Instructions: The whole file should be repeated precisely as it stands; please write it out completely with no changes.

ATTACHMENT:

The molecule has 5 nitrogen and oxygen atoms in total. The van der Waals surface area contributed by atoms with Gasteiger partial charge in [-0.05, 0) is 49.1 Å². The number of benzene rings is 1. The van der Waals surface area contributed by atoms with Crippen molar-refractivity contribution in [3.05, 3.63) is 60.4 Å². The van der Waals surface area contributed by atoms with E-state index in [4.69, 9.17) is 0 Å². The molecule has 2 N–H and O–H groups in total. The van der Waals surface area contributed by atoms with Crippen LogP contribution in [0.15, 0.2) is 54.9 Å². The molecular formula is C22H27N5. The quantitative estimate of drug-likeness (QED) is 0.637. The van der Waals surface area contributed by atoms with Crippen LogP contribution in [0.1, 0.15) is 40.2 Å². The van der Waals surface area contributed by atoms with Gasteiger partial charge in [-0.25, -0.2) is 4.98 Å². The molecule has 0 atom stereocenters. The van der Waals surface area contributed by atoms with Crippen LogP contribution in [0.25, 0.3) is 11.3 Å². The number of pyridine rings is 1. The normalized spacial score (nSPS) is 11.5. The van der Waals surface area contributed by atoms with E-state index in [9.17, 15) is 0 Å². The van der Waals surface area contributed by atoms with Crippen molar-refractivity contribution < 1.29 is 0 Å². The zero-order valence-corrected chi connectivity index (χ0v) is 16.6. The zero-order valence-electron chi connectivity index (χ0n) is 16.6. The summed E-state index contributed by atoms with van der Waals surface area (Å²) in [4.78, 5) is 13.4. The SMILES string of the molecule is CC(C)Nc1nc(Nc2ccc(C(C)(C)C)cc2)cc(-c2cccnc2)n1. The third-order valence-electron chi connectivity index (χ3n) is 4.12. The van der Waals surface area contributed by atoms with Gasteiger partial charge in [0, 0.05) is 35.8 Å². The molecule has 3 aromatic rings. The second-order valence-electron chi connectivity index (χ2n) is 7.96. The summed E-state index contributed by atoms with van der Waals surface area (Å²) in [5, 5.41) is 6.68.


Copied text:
The molecule has 5 nitrogen and oxygen atoms in total. The van der Waals surface area contributed by atoms with Gasteiger partial charge in [-0.05, 0) is 49.1 Å². The number of benzene rings is 1. The van der Waals surface area contributed by atoms with Crippen molar-refractivity contribution in [3.05, 3.63) is 60.4 Å². The van der Waals surface area contributed by atoms with E-state index in [4.69, 9.17) is 0 Å². The molecule has 2 N–H and O–H groups in total. The van der Waals surface area contributed by atoms with Crippen LogP contribution in [0.15, 0.2) is 54.9 Å². The molecular formula is C22H27N5. The quantitative estimate of drug-likeness (QED) is 0.637. The van der Waals surface area contributed by atoms with Crippen LogP contribution in [0.1, 0.15) is 40.2 Å². The van der Waals surface area contributed by atoms with Gasteiger partial charge in [-0.25, -0.2) is 4.98 Å². The molecule has 0 atom stereocenters. The van der Waals surface area contributed by atoms with Crippen LogP contribution in [0.25, 0.3) is 11.3 Å². The number of pyridine rings is 1. The normalized spacial score (nSPS) is 11.5. The van der Waals surface area contributed by atoms with E-state index in [9.17, 15) is 0 Å². The van der Waals surface area contributed by atoms with Crippen molar-refractivity contribution < 1.29 is 0 Å². The zero-order valence-corrected chi connectivity index (χ0v) is 16.6. The zero-order valence-electron chi connectivity index (χ0n) is 16.6. The summed E-state index contributed by atoms with van der Waals surface area (Å²) in [4.78, 5) is 13.4. The SMILES string of the molecule is CC(C)Nc1nc(Nc2ccc(C(C)(C)C)cc2)cc(-c2cccnc2)n1. The third-order valence-electron chi connectivity index (χ3n) is 4.12. The van der Waals surface area contributed by atoms with Gasteiger partial charge in [0, 0.05) is 35.8 Å². The molecule has 3 aromatic rings. The second-order valence-electron chi connectivity index (χ2n) is 7.96. The summed E-state index contributed by atoms with van der Waals surface area (Å²) in [5, 5.41) is 6.68.